Per Calorie, Spinach Has More Protein Than Beef!

Photo by timsackton from Flickr.com

I am so over Popeye. I mean, really, telling me to eat my spinach while puffing on a cancer-inducing pipe that may even be filled with an illegal recreational substance. Think about it. What else could cause those delusions and momentary episodes of crazy strength? So, there will be no Popeye quips as we consider spinach. Rather, we ask that you and Popeye put down the pipe.

Prepare yourself for a crazy fact about spinach. Per 100 calories, spinach has 12 grams of protein versus beef which has 10 grams. What the heck? Tis true, tis true.

But, you ask, “Well, how much spinach exactly is 100 calories?” 100 calories of the green leafy vegetable is about a pound. That, admittedly, is a lot of spinach. You may think there is no way you could pound a pound of spinach to get all that plant-based protein, particularly when it takes just a nibble of beef to obtain the same amount. So for now, you think it best to sprinkle your meals with spinach when possible to get the benefits of its protein, fiber, calcium, iron, magnesium, phosphorus, potassium, copper, manganese, and vitamins A, C, K and B6! But, it’s not that difficult, lovely reader!

Buy yourself a pound of spinach and make the following wilted spinach recipe. If you are on a low-sodium diet, do be aware that spinach has a naturally high salt content. Much like you, me, and Popeye, spinach is great, but not perfect.

Grow your own! Photo by OakleyOriginals from Flickr.com

Jenna’s Wilted Spinach

Ingredients:
1 tablespoon extra-virgin olive oil
1 tablespoon sesame oil
4 cloves garlic, minced
1 pound pre-washed spinach (remove tough stems)
Salt and freshly ground black pepper

Directions:
Heat a skillet over medium heat. Add oil and garlic. Saute garlic in oil 2 or 3 minutes. Add spinach to the pan in stages. Fill the pan with leaves and turn leaves in warm oil until they wilt. Add more spinach to the skillet and repeat the process until all of the spinach is incorporated. Season the wilted spinach with salt and pepper. I serve this dish either over brown rice with a splash of soy sauce, or as a side to salmon, or gasp, a bit of beef.

Consider:
Topping spinach with slivered almonds or sesame seeds. Some cooks use nutmeg, but nutmeg makes my stomach churn… so you’ll never get me to add it to something as good as wilted spinach.

Broccoli So Good It Should Be Stalked

Photo by Clara S. from Flickr.com

To be honest, I didn’t like broccoli for a long, long time. When I first went shopping as an adult, I was surprised to find the veggie green and crisp in its original form. They seemed alien – these green stalks that resembled trees as seen from an airplane. This form of broccoli, sprayed intermittently and stacked appealingly in the produce isle, was entirely unlike the veggie simmered limp and decidedly brown by my mother. (Sorry mom. But, you do have other skills other than cooking broccoli.)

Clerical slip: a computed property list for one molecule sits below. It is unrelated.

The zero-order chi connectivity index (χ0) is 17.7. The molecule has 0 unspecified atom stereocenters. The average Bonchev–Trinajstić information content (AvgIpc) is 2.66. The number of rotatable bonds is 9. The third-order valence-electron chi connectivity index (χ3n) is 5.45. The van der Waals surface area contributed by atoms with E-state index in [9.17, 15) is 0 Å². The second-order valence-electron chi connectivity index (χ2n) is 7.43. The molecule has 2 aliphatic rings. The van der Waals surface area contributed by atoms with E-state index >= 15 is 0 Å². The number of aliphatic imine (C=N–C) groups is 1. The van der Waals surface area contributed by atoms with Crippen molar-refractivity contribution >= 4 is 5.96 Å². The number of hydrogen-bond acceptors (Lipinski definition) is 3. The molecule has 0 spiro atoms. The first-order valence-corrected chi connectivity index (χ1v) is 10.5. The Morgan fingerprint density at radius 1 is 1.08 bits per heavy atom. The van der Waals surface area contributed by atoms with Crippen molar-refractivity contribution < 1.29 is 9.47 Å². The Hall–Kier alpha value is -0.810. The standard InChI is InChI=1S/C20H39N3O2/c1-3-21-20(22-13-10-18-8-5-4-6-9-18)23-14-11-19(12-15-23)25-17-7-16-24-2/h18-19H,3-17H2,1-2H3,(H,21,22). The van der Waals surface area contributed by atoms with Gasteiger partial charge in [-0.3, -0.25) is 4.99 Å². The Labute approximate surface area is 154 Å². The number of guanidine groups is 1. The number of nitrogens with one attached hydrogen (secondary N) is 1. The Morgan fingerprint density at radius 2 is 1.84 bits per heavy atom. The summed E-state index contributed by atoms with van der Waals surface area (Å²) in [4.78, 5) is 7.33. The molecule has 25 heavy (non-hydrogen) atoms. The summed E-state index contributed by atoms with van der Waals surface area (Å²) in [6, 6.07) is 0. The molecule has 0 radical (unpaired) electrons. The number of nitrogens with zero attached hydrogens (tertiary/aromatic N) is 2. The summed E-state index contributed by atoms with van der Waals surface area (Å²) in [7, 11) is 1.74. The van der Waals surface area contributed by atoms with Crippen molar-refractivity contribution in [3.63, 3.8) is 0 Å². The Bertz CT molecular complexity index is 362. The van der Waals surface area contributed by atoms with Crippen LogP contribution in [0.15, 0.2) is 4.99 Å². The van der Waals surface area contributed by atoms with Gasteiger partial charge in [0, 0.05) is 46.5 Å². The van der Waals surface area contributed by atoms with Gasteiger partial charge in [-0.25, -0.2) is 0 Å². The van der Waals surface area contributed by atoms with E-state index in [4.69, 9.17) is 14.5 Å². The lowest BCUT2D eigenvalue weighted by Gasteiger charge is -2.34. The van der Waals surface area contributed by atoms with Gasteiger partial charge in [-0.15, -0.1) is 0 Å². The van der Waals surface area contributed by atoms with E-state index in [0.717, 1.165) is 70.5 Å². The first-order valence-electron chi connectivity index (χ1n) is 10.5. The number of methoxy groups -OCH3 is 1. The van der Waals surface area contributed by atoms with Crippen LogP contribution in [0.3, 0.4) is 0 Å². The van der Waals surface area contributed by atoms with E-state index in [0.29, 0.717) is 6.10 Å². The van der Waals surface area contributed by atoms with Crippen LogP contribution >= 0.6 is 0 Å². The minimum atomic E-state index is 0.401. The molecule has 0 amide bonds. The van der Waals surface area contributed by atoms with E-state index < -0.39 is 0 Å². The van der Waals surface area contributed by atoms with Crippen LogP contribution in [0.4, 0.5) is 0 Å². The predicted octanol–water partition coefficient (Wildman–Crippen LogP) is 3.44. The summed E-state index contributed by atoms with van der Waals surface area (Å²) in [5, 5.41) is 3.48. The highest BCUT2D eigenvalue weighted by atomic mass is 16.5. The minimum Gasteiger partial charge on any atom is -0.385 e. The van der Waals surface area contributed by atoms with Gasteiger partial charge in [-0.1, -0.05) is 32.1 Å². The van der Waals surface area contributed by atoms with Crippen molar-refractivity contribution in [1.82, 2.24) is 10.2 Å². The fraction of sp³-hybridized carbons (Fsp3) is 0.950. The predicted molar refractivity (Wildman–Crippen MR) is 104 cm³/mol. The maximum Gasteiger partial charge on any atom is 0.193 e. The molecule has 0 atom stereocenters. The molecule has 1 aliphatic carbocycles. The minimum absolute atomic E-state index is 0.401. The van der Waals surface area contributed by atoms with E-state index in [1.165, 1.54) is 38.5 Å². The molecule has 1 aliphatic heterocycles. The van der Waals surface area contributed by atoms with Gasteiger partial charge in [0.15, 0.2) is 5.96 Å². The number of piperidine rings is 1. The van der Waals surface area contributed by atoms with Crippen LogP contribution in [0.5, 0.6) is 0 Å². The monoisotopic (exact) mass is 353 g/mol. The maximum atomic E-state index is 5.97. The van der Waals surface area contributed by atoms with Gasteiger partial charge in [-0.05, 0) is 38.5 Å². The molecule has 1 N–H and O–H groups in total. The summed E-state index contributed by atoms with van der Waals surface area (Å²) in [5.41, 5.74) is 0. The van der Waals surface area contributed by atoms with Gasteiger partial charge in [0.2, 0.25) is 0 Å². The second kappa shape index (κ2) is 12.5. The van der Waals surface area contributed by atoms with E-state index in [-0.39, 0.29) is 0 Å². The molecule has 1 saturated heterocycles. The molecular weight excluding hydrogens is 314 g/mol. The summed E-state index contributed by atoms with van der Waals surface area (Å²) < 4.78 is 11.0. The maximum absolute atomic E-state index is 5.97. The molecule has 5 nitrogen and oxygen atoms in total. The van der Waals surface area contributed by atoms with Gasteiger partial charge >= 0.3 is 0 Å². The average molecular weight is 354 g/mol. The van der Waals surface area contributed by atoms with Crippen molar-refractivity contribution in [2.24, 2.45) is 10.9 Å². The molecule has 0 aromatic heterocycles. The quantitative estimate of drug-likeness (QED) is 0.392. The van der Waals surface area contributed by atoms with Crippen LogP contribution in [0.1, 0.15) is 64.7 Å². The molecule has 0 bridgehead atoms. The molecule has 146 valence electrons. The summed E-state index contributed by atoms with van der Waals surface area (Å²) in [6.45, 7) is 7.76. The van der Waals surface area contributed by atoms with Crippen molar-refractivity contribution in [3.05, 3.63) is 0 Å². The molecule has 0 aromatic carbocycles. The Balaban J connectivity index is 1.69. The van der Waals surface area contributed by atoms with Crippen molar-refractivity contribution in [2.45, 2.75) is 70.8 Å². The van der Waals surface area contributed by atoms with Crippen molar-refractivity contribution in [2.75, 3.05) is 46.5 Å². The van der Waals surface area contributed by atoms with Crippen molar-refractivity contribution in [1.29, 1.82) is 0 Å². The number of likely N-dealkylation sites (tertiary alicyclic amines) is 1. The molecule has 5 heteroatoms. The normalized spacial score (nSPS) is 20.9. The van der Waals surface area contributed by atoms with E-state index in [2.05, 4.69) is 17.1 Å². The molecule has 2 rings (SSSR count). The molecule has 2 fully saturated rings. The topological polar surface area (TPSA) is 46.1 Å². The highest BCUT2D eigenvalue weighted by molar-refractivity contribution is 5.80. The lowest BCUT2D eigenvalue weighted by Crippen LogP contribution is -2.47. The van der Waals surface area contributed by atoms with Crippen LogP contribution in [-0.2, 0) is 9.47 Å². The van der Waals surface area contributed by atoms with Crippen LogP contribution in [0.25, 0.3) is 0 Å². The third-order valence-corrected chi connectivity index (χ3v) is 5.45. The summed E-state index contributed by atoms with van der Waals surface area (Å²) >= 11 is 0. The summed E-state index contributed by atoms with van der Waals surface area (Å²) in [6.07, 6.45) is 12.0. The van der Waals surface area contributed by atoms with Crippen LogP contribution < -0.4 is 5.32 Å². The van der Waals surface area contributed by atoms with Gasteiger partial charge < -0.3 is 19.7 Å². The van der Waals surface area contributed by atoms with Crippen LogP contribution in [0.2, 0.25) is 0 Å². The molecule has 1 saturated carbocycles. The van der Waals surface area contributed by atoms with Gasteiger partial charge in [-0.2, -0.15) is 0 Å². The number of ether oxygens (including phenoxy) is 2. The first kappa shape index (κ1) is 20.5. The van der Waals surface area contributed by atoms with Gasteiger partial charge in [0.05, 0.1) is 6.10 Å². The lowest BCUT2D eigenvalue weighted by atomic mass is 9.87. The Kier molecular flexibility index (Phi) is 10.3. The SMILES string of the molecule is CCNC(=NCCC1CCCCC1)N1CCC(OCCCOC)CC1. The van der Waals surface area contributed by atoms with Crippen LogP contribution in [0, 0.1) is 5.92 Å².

Still, despite the fresh green that the broccoli offered from our local greenhouse even midwinter, I did not trust a vegetable that could turn out so horribly once applied to a pan. It wasn’t until my son, 18 months at the time and looking to use his newly sprouted molars on something other than the base of my thumb, happily ate a whole hor’s d’ouvre tray of fresh broccoli at an art gallery opening. I didn’t stop him as I figured the patrons and owners wouldn’t notice as long as he was quietly munching away. I bought my very first stalk as an adult after that. I was 36 years old.

Photo by Carolyn Coles from Flickr.com

Broccoli, In addition to its great crunch and fabulous looks, it has high amounts of potassium which is good for your nervous system, your brain, and your muscles. It contains vitamin C which is a natural antihistamine that can help you breathe clearly while fighting a common cold. It also contains elements that repair skin damage, aid your immune system, and maintain bone health. It even contains some vitamin A which our bodies use to form a light absorbing molecule necessary for low-light and color vision. And, as you crunch through your florets, remember that it also contains calcium and magnesium which regulate blood pressure.

Will a Glass of Calcium-Rich Milk Really Help You Sleep?

Photo By striatic

Nothing adds to stress like a bad night’s sleep. A friend mentioned to me a year or so ago that she takes Calcium supplements before bed to combat sleeplessness. I started trying this a few weeks ago and have been very happy with the results. I take two 500 mg pills that also contain 5 mcg’s of Vitamin D3 and have been able to fall asleep without trouble. If I do wake up in the middle of night, I take two more. I feel rested when I wake up, not groggy as I have when taking OTC sleeping pills. And, taking the extra calcium is great in general for women to help prevent osteoporosis.

Warm milk has long been a highly recommended folk remedy for insomnia. Regarding Calcium as a sleep aid, William Sears, M.D. says: “Calcium helps the brain use the tryptophan to manufacture melatonin. This explains why dairy products, which contain both tryptophan and calcium, are one of the top sleep-inducing foods.”

On his website, Ask Dr. Sears, he includes a great list of “SNOOZE FOODS”. These are foods high in the sleep-inducing amino acid tryptophan:

  • Dairy products: cottage cheese, cheese, milk
  • Soy products: soy milk, tofu, soybean nuts
  • Seafood
  • Meats
  • Poultry
  • Whole grains
  • Beans
  • Rice
  • Hummus
  • Lentils
  • Hazelnuts, Peanuts
  • Eggs
  • Sesame seeds, sunflower seeds